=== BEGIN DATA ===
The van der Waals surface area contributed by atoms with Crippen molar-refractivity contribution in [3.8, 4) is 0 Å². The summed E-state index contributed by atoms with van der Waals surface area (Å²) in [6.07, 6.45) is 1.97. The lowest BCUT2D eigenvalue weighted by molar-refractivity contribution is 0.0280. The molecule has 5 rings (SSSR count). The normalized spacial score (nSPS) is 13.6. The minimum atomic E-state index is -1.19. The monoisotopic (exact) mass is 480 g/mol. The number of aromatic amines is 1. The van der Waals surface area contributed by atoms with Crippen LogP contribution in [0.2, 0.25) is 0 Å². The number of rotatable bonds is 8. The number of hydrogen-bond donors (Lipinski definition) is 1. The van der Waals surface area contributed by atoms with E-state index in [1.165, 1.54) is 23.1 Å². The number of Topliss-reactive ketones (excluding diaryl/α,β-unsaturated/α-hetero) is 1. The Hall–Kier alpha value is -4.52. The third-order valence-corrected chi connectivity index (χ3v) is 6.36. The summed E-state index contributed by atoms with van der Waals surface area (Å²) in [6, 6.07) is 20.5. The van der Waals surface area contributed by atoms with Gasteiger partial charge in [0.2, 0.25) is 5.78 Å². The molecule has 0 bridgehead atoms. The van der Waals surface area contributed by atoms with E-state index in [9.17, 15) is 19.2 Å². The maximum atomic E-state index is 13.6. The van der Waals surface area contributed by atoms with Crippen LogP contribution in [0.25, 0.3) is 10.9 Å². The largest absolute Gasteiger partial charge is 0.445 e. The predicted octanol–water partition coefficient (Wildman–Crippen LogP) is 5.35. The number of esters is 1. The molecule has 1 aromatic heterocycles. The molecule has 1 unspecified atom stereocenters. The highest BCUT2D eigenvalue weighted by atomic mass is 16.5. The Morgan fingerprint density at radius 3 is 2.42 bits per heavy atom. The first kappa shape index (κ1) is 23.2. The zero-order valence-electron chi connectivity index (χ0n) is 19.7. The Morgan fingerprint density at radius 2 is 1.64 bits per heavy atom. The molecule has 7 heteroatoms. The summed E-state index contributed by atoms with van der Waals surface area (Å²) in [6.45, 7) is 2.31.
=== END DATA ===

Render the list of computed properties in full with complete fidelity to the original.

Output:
The van der Waals surface area contributed by atoms with Crippen molar-refractivity contribution in [3.8, 4) is 0 Å². The summed E-state index contributed by atoms with van der Waals surface area (Å²) in [6.07, 6.45) is 1.97. The lowest BCUT2D eigenvalue weighted by molar-refractivity contribution is 0.0280. The molecule has 5 rings (SSSR count). The normalized spacial score (nSPS) is 13.6. The minimum atomic E-state index is -1.19. The monoisotopic (exact) mass is 480 g/mol. The number of aromatic amines is 1. The van der Waals surface area contributed by atoms with Crippen LogP contribution in [0.2, 0.25) is 0 Å². The number of rotatable bonds is 8. The number of hydrogen-bond donors (Lipinski definition) is 1. The van der Waals surface area contributed by atoms with E-state index in [1.165, 1.54) is 23.1 Å². The number of Topliss-reactive ketones (excluding diaryl/α,β-unsaturated/α-hetero) is 1. The Hall–Kier alpha value is -4.52. The third-order valence-corrected chi connectivity index (χ3v) is 6.36. The summed E-state index contributed by atoms with van der Waals surface area (Å²) in [6, 6.07) is 20.5. The van der Waals surface area contributed by atoms with Gasteiger partial charge in [0.2, 0.25) is 5.78 Å². The molecule has 0 bridgehead atoms. The van der Waals surface area contributed by atoms with E-state index in [9.17, 15) is 19.2 Å². The maximum atomic E-state index is 13.6. The van der Waals surface area contributed by atoms with Crippen LogP contribution in [0.25, 0.3) is 10.9 Å². The largest absolute Gasteiger partial charge is 0.445 e. The predicted octanol–water partition coefficient (Wildman–Crippen LogP) is 5.35. The number of esters is 1. The molecule has 1 aromatic heterocycles. The molecule has 1 unspecified atom stereocenters. The highest BCUT2D eigenvalue weighted by atomic mass is 16.5. The Morgan fingerprint density at radius 3 is 2.42 bits per heavy atom. The first kappa shape index (κ1) is 23.2. The zero-order valence-electron chi connectivity index (χ0n) is 19.7. The Morgan fingerprint density at radius 2 is 1.64 bits per heavy atom. The molecule has 7 heteroatoms. The summed E-state index contributed by atoms with van der Waals surface area (Å²) in [6.45, 7) is 2.31.